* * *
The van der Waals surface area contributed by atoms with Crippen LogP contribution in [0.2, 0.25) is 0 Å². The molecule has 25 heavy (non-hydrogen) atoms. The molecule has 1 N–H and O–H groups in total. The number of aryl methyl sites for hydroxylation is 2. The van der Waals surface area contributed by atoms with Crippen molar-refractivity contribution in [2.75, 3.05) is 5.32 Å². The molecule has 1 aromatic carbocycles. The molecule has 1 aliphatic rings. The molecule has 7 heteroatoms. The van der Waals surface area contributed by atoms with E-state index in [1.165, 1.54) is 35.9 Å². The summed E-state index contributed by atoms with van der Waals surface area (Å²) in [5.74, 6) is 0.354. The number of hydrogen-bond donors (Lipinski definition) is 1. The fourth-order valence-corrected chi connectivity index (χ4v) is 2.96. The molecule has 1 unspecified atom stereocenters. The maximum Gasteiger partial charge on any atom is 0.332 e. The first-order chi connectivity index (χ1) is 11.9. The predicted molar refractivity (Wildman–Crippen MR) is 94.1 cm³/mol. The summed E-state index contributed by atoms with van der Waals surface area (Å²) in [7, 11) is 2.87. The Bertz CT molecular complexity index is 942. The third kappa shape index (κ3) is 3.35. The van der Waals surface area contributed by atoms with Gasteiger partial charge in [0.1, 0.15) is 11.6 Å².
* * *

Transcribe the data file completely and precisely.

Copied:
The van der Waals surface area contributed by atoms with Crippen LogP contribution in [0.2, 0.25) is 0 Å². The molecule has 25 heavy (non-hydrogen) atoms. The molecule has 1 N–H and O–H groups in total. The number of aryl methyl sites for hydroxylation is 2. The van der Waals surface area contributed by atoms with Crippen molar-refractivity contribution in [2.75, 3.05) is 5.32 Å². The molecule has 1 aromatic carbocycles. The molecule has 1 aliphatic rings. The molecule has 7 heteroatoms. The van der Waals surface area contributed by atoms with E-state index in [1.165, 1.54) is 35.9 Å². The summed E-state index contributed by atoms with van der Waals surface area (Å²) in [5.74, 6) is 0.354. The number of hydrogen-bond donors (Lipinski definition) is 1. The fourth-order valence-corrected chi connectivity index (χ4v) is 2.96. The molecule has 1 unspecified atom stereocenters. The maximum Gasteiger partial charge on any atom is 0.332 e. The first-order chi connectivity index (χ1) is 11.9. The predicted molar refractivity (Wildman–Crippen MR) is 94.1 cm³/mol. The summed E-state index contributed by atoms with van der Waals surface area (Å²) in [7, 11) is 2.87. The Bertz CT molecular complexity index is 942. The third kappa shape index (κ3) is 3.35. The van der Waals surface area contributed by atoms with Gasteiger partial charge in [0.1, 0.15) is 11.6 Å².